‘Angry Young Man’ to Friendly CM: Will Image Shift Help Kejriwal Sail Through ‘Modi Wave’ in Delhi Polls?


New Delhi: The Aam Aadmi Party (AAP) government in Delhi is on an aggressive overdrive, announcing populist measures almost every week, and Chief Minister Arvind Kejriwal is certainly already in campaign mode.

While Kejriwal has announced many radical policy interventions, the ones on extending the electricity subsidy and free rides for women in Delhi Transport Corporation (DTC) buses and the Delhi Metro have been the most significant. Ahead of winter, when the Capital braces for outbreaks in vector-borne diseases and literally holds its breath in the face of surge in air pollution, the AAP government’s attempt has been to show that it is on emergency mode on these fronts.

With elections around the corner, and a BJP that is on a historic high, the AAP certainly cannot be caught napping. Signaling a change in track, especially in communication, the AAP chief has shed his image of an aggressive combatant in the battlefield charging in to take on Prime Minister Narendra Modi and the BJP government, confident of the weapons in his arsenal, strength of his team and support of the aam aadmi.

Kejriwal, on this cusp of history, is not the angry young man, not the Amitabh Bachchan in the seasons of Zanjeer, Coolie and Deewar’s ‘yeh police station tumhare baap ka ghar nahi’, but instead a gentle, aam aadmi-friendly Amitabh Bachchan as the host of ‘Kaun Banega Crorepati’. Kejriwal is not the general who calls upon the common man for support in his fight against corruption but the benevolent and caring administrator who is struggling to make life easier for people. The party’s hopes lies here.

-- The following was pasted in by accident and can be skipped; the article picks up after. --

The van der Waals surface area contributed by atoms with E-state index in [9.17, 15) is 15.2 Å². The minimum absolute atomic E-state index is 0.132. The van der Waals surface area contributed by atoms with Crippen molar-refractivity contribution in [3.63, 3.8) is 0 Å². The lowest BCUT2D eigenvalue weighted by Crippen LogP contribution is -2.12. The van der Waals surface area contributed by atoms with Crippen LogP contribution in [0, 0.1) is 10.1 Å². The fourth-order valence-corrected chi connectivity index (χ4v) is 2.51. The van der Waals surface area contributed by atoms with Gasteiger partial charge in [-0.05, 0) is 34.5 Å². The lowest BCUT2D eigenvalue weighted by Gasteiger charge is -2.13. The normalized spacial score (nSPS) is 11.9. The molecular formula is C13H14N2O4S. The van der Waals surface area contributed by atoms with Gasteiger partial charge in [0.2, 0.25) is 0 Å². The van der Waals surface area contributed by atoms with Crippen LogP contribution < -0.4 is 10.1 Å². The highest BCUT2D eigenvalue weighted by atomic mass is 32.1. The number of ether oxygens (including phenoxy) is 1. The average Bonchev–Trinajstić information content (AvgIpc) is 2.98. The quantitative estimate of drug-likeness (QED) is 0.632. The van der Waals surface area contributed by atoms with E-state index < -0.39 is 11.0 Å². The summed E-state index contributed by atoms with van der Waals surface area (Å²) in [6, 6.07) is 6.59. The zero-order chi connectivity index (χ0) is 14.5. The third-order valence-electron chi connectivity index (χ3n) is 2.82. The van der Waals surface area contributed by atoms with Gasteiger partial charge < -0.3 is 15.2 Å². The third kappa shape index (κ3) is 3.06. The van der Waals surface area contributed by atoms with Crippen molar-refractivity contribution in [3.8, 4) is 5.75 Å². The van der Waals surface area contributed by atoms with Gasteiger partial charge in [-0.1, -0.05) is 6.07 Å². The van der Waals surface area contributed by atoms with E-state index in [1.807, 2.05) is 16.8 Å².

Take, for instance, the high-pitch campaign against the vector borne diseases — "10 Hafte, 10 Baje, 10 Minute". The essence of the campaign is two-fold — simplicity and Kejriwal's personal push. The chief minister's Twitter feed is replete with pictures of changing stagnant water not only in his house but also in his office. Videos that show him carrying a bucket as he moves from one place to another, looking to eliminate the breeding ground of the dengue mosquitoes, try to indicate it goes beyond tokenism.

Apart from advertisements on television and newspapers, the AAP chief has also taken the campaign literally to the houses of people. Last Sunday, Kejriwal visited people’s homes simply to ask if they have given 10 minutes to cut the risk of dengue and chikungunya. While on Twitter, the social media campaign has tagged well-known names, elicited a response and become a talking point, significantly among a class where the AAP confronts maximum criticism and non-acceptance.